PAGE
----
Is it known that there are infinitely many primes which can be represented by $n^{3} + 2$ (or similarly any cubic polynomial)?

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    $\begingroup$ No.${}{}{}{}{}$ $\endgroup$ – Will Jagy Jan 29 '13 at 21:00
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    $\begingroup$ You might be interested in Bunyakovsky conjecture, a generalization of Dirichlet's theorem on primes in arithmetic progression. $\endgroup$ – user17762 Jan 29 '13 at 21:02
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    $\begingroup$ It is however known that there are infinitely many primes of the form $x^3+2y^3$ (Heath-Brown). $\endgroup$ – user27126 Jan 29 '13 at 21:03
  • $\begingroup$ See oeis.org/A144953. $\endgroup$ – Robert Israel Jan 29 '13 at 21:23
  • $\begingroup$ What's special about $n^3+2$ in particular? $\endgroup$ – user58512 Jan 29 '13 at 21:25

the only single variable polynomials we have a result like this for are linear ones, due to Dirichlet. (Primes in arithmetic progressions).

A lot is known about primes taken by binary (two variable) quadratic forms due to Fermat, Euler, Gauss and many others.

A modern breakthrough proved that there are infinitely many of the form $x^2 + y^4$ (Friedlander–Iwaniec) and $x^3+2y^3$ (Heath-Brown).

As far as I know essentially nothing else is known.

There there should be infinitely many $x^2+1$ is a long standing open problem.

  • $\begingroup$ It just occurred to me that $\binom{n+m+k}{3} + \binom{n+m}{2} + \binom{m}{1}$ takes on infinitely many primes for the trivial reason that it is a bijection from $\mathbb N^3 \to \mathbb N$. $\endgroup$ – user58512 Jan 29 '13 at 21:10
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    $\begingroup$ Not quite. $\binom{n}{2} + \binom{n}{1}=\frac 12(n^2+n)$ misses $4$ among others. You want $\binom{m+n+1}{2} + \binom{n}{1}$ $\endgroup$ – Ross Millikan Jan 29 '13 at 21:14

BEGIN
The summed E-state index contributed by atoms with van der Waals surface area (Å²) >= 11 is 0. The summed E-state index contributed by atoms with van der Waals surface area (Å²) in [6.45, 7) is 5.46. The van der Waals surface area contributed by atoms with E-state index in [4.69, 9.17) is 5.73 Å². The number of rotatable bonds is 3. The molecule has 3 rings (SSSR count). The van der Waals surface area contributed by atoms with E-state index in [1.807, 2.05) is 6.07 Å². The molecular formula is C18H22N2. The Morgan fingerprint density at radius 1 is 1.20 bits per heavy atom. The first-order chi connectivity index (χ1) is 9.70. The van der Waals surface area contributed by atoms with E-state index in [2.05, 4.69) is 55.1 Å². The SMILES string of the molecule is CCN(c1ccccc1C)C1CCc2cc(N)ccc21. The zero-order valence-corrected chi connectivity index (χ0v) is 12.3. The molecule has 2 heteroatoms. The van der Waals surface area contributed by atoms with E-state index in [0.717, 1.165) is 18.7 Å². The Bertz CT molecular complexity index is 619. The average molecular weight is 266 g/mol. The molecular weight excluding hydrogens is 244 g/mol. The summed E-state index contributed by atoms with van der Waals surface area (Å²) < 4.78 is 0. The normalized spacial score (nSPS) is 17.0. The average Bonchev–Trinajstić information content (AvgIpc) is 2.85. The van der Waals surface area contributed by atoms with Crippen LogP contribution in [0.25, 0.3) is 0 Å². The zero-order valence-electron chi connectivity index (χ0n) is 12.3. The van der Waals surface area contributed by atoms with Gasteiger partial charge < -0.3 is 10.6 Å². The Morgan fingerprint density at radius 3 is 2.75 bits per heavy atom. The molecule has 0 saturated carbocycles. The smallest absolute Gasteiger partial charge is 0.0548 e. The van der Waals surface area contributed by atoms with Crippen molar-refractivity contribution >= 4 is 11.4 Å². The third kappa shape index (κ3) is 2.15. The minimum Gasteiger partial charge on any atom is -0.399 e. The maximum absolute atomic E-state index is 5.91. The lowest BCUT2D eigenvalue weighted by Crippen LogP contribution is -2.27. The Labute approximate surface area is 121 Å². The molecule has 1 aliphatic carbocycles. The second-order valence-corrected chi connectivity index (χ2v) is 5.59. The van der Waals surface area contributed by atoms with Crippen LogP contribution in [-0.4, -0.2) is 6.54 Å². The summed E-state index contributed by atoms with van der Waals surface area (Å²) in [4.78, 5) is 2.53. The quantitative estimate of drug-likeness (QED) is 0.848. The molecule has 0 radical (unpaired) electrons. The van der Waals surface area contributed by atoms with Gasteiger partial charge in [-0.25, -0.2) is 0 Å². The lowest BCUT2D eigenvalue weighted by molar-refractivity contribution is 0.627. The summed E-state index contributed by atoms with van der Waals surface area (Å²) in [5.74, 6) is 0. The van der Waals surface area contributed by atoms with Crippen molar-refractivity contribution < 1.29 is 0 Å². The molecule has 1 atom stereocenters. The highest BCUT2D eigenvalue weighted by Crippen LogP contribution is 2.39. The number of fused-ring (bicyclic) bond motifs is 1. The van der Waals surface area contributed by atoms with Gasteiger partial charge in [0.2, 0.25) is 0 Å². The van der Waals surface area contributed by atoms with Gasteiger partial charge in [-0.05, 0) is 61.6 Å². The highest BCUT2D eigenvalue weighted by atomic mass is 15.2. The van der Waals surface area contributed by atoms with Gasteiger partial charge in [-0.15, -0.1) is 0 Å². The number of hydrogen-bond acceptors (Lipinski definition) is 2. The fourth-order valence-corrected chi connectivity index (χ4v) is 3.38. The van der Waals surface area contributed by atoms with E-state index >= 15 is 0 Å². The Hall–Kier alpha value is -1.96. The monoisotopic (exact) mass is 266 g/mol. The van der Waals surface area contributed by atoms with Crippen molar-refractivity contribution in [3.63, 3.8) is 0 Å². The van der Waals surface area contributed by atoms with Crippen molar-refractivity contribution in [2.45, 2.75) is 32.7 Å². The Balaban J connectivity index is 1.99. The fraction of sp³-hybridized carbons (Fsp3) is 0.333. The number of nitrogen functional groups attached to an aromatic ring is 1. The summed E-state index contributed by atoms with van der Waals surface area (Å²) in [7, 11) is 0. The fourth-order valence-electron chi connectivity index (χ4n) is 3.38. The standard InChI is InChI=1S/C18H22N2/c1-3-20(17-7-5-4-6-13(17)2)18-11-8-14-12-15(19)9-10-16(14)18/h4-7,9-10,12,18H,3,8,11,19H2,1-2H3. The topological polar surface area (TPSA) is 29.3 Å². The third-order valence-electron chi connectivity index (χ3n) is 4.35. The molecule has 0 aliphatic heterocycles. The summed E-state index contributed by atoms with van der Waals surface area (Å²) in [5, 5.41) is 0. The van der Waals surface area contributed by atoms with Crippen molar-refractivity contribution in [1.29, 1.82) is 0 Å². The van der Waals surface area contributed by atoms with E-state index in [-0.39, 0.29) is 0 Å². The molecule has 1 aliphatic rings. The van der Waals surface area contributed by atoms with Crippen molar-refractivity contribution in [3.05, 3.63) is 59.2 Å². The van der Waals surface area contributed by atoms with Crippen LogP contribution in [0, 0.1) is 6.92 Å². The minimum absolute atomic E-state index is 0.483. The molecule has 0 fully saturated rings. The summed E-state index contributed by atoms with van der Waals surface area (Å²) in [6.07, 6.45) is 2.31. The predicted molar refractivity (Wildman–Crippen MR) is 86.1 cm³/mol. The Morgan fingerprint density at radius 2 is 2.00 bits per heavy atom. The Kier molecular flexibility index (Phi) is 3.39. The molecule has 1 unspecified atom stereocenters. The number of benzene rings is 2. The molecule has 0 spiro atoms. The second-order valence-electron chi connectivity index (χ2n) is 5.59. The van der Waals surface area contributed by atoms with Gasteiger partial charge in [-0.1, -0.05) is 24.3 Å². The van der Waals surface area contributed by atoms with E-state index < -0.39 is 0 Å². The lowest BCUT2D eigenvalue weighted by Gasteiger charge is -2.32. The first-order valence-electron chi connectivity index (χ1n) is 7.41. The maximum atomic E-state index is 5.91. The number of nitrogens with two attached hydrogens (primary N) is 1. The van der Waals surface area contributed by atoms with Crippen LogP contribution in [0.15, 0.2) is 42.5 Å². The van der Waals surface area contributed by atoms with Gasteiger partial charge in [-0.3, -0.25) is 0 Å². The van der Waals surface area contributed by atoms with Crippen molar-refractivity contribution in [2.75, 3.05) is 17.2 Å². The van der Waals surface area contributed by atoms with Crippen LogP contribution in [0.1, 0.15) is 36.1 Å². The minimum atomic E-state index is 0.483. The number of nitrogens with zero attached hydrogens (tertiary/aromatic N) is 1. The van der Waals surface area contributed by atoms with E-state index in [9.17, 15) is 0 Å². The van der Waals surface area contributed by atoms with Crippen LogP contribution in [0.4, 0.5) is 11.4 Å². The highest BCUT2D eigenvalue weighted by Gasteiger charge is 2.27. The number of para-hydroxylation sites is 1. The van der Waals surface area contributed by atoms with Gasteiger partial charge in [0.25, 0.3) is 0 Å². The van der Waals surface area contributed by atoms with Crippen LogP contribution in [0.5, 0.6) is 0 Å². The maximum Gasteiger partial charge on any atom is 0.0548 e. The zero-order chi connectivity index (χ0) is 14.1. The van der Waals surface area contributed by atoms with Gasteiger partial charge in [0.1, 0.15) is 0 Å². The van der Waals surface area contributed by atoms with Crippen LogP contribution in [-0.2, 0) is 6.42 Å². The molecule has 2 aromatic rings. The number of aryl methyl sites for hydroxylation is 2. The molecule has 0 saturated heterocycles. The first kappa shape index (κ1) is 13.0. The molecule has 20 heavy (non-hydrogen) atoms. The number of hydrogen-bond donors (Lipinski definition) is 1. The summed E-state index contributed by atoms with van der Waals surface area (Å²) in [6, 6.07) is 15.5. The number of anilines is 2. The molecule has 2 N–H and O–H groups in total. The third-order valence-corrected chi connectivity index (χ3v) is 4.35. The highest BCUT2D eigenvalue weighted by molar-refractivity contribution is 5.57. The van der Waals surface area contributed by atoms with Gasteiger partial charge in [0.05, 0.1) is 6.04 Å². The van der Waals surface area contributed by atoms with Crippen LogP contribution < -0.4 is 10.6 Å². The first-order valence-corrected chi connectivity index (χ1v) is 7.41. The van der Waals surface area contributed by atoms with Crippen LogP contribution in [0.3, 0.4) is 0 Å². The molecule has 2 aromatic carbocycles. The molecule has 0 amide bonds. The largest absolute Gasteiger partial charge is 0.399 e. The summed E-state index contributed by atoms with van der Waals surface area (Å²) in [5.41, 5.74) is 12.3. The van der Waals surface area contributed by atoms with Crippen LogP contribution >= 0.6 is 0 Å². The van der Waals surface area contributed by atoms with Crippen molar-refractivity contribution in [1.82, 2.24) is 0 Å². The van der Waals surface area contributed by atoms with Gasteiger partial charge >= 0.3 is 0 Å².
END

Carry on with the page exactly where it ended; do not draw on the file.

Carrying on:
• $\begingroup$ and sums of cubes, etc.. by Warings problem. $\endgroup$ – user58512 Jan 30 '13 at 12:32
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    $\begingroup$ @user58512 The reason that Friedlander-Iwaniec and Heath-Brown results are breakthroughs is that the set of integers of those forms is much sparser than any arithmetic progression or even the primes themselves. In general, $\{\sum_i n_i^{a_i}: n_i \in \mathbb N \}$ is sparse when $c := \sum_i {a_i}^{-1} < 1$, because there are at most $O(x^c)$ such values up to $x$. That's what makes $x^2+y^4$ exciting and $x^2+13y^2$ less so (not trivial, mind you). $\endgroup$ – Erick Wong Feb 1 '13 at 1:26
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    $\begingroup$ @Watson That’s like saying a point and a unit circle both have area $0$ so one can’t be smaller than the other. We can quantify density much more finely than just “$0$” by considering the asymptotic behavior of the counting function. More to the point, the set $\{x^2+y^2\}$ is unboundedly denser than the primes and it even has positive density within the primes. The set $\{x^2+y^4\}$ has density zero with respect to the primes even before taking intersections. As I alluded above, the counting function is only $O(x^{3/4})$ vs the primes’ $O(x/\ln x)$. $\endgroup$ – Erick Wong Dec 3 '18 at 5:17

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